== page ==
OCT images are obtained using the Stratus OCT-3 (Carl Zeiss Meditec, Dublin, California). All OCT operators and OCT machines are certified by the University of Wisconsin Reading Center. OCT scans are acquired using the fast macular scan protocol (128 A scans/B scans; 6.0 mm line length; 6 radial scans) and processed through the ‘retinal map (single eye)’ and ‘retinal thickness (single eye)’ analysis programs in the Stratus software (Carl Zeiss Meditec, Dublin, California). Additional high resolution scans are captured using the cross hair scan protocol ( 512 A scans/B scan) and processed to generate a vertical and horizontal B scan using the ‘align process’ algorithm in the Stratus software. The operators performed a preliminary quality check on the OCT scans before submitting to the Reading Center. Due to the lack of commercially available standalone review software at the time of this study, paper prints of the fast macular retinal map thickness report—the six retinal thickness reports showing the six radial B scans and two align process reports with the vertical and horizontal cross hair B scans—were submitted to the Reading Center. To ensure consistent, standardized data capture throughout the life of the study, the study leadership decided not to shift to digital or to spectral domain OCT evaluation during the course of the study. Subject identifiers other than a study number were removed from all images in compliance with the Health Insurance Portability and Accountability Act (HIPAA).

Grading methodology

At the Reading Center, OCT evaluation is performed by trained and certified non-physician ocular disease evaluators (graders). All OCT scans are evaluated independently with no reference to any other visit or the results of any other imaging modality from the same visit. Each OCT scan is evaluated by a single evaluator. The evaluation procedures consisted of 3 parts; the check-in process, quality scoring and morphological assessment. The check-in process consists of a careful verification that the images had been taken in accordance with the scan protocol and that all required paper prints had been submitted. If verification indicates a problem, queries are sent to the clinical sites either for a repeat scan or a repeat submission, if possible.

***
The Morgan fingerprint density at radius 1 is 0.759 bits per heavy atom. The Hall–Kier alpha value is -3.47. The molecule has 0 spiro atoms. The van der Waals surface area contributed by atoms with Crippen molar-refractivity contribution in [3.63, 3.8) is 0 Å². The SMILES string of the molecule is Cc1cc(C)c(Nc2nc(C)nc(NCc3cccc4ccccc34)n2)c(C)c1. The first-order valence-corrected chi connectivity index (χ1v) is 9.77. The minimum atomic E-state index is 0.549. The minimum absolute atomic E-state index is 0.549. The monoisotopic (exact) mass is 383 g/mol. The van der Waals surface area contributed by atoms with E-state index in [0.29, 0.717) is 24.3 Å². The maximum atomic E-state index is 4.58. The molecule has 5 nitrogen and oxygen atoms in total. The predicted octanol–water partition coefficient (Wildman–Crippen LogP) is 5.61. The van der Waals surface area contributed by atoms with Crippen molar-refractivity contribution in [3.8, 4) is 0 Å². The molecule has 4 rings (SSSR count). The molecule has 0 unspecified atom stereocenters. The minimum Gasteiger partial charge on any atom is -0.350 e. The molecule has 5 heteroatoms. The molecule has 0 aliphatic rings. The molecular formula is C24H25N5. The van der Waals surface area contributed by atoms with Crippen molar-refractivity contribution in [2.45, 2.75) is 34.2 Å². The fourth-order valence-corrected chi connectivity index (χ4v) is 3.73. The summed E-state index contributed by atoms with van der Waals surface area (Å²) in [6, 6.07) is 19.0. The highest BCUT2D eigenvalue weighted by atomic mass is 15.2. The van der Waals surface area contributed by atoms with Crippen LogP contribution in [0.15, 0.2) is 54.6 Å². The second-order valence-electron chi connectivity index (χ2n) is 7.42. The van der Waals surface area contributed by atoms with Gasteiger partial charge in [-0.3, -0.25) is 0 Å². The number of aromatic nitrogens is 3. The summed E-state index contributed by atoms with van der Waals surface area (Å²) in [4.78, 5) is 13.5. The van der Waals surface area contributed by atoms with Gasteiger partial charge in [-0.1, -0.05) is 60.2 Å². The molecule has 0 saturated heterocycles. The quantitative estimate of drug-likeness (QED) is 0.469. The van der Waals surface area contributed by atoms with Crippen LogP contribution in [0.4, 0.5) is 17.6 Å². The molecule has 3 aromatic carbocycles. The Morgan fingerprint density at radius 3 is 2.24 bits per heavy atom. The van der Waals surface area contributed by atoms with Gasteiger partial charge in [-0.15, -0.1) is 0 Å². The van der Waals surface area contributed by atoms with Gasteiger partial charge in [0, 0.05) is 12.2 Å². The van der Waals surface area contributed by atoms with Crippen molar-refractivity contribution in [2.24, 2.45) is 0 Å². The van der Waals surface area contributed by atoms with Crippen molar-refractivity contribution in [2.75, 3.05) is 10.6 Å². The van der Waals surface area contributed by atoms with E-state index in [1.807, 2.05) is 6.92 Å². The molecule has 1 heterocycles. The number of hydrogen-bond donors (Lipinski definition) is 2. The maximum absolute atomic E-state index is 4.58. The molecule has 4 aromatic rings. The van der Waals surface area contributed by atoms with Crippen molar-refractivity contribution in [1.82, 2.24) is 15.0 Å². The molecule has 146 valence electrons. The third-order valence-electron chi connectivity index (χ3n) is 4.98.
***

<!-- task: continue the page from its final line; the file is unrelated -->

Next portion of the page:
Quality scoring of the OCT scan involves a detailed assessment of the map report and the B scans for evidence of image artifacts that could affect the retinal thickness data.9 B scans are reviewed to look for artifacts that could affect central subfield thickness; e.g.,errors in the segmentation algorithm (boundary line errors) and inaccurate centering of the macula within the B scan (decentration). A score of Good, Fair, Borderline or Ungradable is given based on this assessment. A score of Good indicates that no artifacts are present and all the automatically generated retinal thickness data can be used. In order for an OCT scan to be considered of Good quality,the additional features required are: signal strength of 5 or greater and a standard deviation of less than 10% for the center point thickness. Fair indicates that one or more of the non-central subfields contains inaccurate data. In these cases, the central subfield thickness and centerpoint thickness are utilized and the unreliable non central subfields are discarded. Borderline indicates that the central subfield and automated centerpoint thickness are unreliable and a manual measurement for the centerpoint is required (Figure 1). Ungradable score is given when the central subfield and automated centerpoint are unreliable and a manual measurement of centerpoint thickness cannot be performed. The reason for the borderline or ungradable quality, such as poor signal strength or presence of a confounding abnormality, is noted. Manual measurement of centerpoint thickness is performed on the paper prints of the retinal thickness reports using a handheld digital caliper (Product 9900; Precision Graphic Instruments Inc, Spokane, Washington) after computing a scale factor. 9